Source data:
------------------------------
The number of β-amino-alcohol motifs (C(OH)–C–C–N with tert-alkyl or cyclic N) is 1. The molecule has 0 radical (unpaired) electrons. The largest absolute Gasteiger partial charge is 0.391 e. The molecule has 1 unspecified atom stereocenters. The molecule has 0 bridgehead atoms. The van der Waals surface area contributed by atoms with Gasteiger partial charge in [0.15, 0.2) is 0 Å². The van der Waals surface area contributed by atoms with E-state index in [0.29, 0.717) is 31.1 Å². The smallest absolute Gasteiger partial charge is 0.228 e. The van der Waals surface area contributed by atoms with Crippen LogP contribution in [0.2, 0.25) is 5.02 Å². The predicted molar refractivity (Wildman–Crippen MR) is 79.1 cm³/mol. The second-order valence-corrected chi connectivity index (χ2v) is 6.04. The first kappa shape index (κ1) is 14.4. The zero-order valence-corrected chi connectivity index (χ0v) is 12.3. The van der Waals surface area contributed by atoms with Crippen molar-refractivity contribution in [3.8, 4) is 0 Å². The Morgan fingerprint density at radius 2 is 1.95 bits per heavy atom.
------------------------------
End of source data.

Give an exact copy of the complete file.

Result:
The number of β-amino-alcohol motifs (C(OH)–C–C–N with tert-alkyl or cyclic N) is 1. The molecule has 0 radical (unpaired) electrons. The largest absolute Gasteiger partial charge is 0.391 e. The molecule has 1 unspecified atom stereocenters. The molecule has 0 bridgehead atoms. The van der Waals surface area contributed by atoms with Gasteiger partial charge in [0.15, 0.2) is 0 Å². The van der Waals surface area contributed by atoms with E-state index in [0.29, 0.717) is 31.1 Å². The smallest absolute Gasteiger partial charge is 0.228 e. The van der Waals surface area contributed by atoms with Crippen LogP contribution in [0.2, 0.25) is 5.02 Å². The predicted molar refractivity (Wildman–Crippen MR) is 79.1 cm³/mol. The second-order valence-corrected chi connectivity index (χ2v) is 6.04. The first kappa shape index (κ1) is 14.4. The zero-order valence-corrected chi connectivity index (χ0v) is 12.3. The van der Waals surface area contributed by atoms with Crippen molar-refractivity contribution in [3.8, 4) is 0 Å². The Morgan fingerprint density at radius 2 is 1.95 bits per heavy atom.